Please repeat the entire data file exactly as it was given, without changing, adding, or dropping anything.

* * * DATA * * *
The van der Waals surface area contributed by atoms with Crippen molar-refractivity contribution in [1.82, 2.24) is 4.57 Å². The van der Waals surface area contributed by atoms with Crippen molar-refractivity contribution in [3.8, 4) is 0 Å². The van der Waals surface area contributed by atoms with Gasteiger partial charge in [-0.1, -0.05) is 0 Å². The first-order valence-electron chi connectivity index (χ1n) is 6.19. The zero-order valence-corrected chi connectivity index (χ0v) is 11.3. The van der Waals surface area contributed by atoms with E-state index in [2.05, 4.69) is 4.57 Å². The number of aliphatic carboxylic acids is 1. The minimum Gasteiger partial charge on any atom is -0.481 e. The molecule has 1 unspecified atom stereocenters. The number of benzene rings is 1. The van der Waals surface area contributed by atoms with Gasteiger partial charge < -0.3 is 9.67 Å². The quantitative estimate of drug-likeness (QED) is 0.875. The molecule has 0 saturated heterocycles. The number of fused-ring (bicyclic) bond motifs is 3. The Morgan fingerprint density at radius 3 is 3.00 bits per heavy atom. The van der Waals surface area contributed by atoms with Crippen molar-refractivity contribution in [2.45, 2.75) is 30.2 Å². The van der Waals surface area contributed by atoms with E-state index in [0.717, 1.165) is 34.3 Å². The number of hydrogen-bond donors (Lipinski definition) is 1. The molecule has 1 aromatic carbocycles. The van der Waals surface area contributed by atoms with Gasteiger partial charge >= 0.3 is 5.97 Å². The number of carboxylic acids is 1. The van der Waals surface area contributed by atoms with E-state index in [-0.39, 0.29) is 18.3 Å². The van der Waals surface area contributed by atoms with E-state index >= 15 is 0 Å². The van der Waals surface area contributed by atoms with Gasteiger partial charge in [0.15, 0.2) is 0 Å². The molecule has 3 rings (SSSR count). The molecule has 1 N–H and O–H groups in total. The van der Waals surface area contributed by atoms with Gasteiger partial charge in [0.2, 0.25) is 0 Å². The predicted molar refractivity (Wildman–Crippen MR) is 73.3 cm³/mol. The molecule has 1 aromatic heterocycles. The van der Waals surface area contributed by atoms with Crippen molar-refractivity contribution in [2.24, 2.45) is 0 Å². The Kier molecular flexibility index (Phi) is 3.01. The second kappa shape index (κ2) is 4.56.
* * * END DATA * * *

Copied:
The van der Waals surface area contributed by atoms with Crippen molar-refractivity contribution in [1.82, 2.24) is 4.57 Å². The van der Waals surface area contributed by atoms with Crippen molar-refractivity contribution in [3.8, 4) is 0 Å². The van der Waals surface area contributed by atoms with Gasteiger partial charge in [-0.1, -0.05) is 0 Å². The first-order valence-electron chi connectivity index (χ1n) is 6.19. The zero-order valence-corrected chi connectivity index (χ0v) is 11.3. The van der Waals surface area contributed by atoms with E-state index in [2.05, 4.69) is 4.57 Å². The number of aliphatic carboxylic acids is 1. The minimum Gasteiger partial charge on any atom is -0.481 e. The molecule has 1 unspecified atom stereocenters. The number of benzene rings is 1. The van der Waals surface area contributed by atoms with Gasteiger partial charge < -0.3 is 9.67 Å². The quantitative estimate of drug-likeness (QED) is 0.875. The molecule has 0 saturated heterocycles. The number of fused-ring (bicyclic) bond motifs is 3. The Morgan fingerprint density at radius 3 is 3.00 bits per heavy atom. The van der Waals surface area contributed by atoms with Crippen molar-refractivity contribution in [2.45, 2.75) is 30.2 Å². The van der Waals surface area contributed by atoms with E-state index in [0.717, 1.165) is 34.3 Å². The number of hydrogen-bond donors (Lipinski definition) is 1. The molecule has 1 aromatic carbocycles. The van der Waals surface area contributed by atoms with Gasteiger partial charge >= 0.3 is 5.97 Å². The number of carboxylic acids is 1. The van der Waals surface area contributed by atoms with E-state index in [-0.39, 0.29) is 18.3 Å². The van der Waals surface area contributed by atoms with E-state index >= 15 is 0 Å². The van der Waals surface area contributed by atoms with Gasteiger partial charge in [0.15, 0.2) is 0 Å². The molecule has 3 rings (SSSR count). The molecule has 1 N–H and O–H groups in total. The van der Waals surface area contributed by atoms with Gasteiger partial charge in [0.2, 0.25) is 0 Å². The predicted molar refractivity (Wildman–Crippen MR) is 73.3 cm³/mol. The molecule has 1 aromatic heterocycles. The van der Waals surface area contributed by atoms with Crippen molar-refractivity contribution in [2.24, 2.45) is 0 Å². The Kier molecular flexibility index (Phi) is 3.01. The second kappa shape index (κ2) is 4.56.